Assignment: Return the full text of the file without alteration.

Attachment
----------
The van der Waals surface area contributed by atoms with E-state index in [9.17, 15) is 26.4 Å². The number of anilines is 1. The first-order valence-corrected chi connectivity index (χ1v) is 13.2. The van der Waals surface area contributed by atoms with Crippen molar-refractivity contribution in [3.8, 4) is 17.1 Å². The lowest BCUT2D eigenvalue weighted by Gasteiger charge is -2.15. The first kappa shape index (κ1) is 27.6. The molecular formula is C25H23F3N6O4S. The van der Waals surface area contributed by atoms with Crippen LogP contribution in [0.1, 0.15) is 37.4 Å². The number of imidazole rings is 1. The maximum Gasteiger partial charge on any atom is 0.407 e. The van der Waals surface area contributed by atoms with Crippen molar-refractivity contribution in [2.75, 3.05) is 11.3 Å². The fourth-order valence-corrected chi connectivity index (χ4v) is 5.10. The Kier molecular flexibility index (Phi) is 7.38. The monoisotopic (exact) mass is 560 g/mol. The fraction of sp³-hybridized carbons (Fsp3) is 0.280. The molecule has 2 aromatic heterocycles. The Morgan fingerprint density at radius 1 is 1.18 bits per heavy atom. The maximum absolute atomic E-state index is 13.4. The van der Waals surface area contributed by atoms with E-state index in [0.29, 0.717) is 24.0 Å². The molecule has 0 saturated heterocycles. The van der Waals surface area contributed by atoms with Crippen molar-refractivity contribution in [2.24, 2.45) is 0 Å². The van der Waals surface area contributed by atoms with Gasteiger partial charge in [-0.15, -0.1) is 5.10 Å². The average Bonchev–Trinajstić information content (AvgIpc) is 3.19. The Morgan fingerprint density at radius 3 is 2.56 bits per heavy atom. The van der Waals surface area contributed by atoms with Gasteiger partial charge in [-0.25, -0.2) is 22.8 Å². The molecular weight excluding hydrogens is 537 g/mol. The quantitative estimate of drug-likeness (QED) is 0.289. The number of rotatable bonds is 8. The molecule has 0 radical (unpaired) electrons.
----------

The van der Waals surface area contributed by atoms with E-state index in [9.17, 15) is 26.4 Å². The number of anilines is 1. The first-order valence-corrected chi connectivity index (χ1v) is 13.2. The van der Waals surface area contributed by atoms with Crippen molar-refractivity contribution in [3.8, 4) is 17.1 Å². The lowest BCUT2D eigenvalue weighted by Gasteiger charge is -2.15. The first kappa shape index (κ1) is 27.6. The molecular formula is C25H23F3N6O4S. The van der Waals surface area contributed by atoms with Crippen LogP contribution in [0.1, 0.15) is 37.4 Å². The number of imidazole rings is 1. The maximum Gasteiger partial charge on any atom is 0.407 e. The van der Waals surface area contributed by atoms with Crippen molar-refractivity contribution in [2.75, 3.05) is 11.3 Å². The fourth-order valence-corrected chi connectivity index (χ4v) is 5.10. The Kier molecular flexibility index (Phi) is 7.38. The monoisotopic (exact) mass is 560 g/mol. The fraction of sp³-hybridized carbons (Fsp3) is 0.280. The molecule has 2 aromatic heterocycles. The Morgan fingerprint density at radius 1 is 1.18 bits per heavy atom. The maximum absolute atomic E-state index is 13.4. The van der Waals surface area contributed by atoms with E-state index in [0.29, 0.717) is 24.0 Å². The molecule has 0 saturated heterocycles. The van der Waals surface area contributed by atoms with Crippen molar-refractivity contribution in [2.24, 2.45) is 0 Å². The van der Waals surface area contributed by atoms with Gasteiger partial charge in [-0.15, -0.1) is 5.10 Å². The average Bonchev–Trinajstić information content (AvgIpc) is 3.19. The Morgan fingerprint density at radius 3 is 2.56 bits per heavy atom. The van der Waals surface area contributed by atoms with Gasteiger partial charge in [-0.25, -0.2) is 22.8 Å². The molecular weight excluding hydrogens is 537 g/mol. The quantitative estimate of drug-likeness (QED) is 0.289. The number of rotatable bonds is 8. The molecule has 0 radical (unpaired) electrons.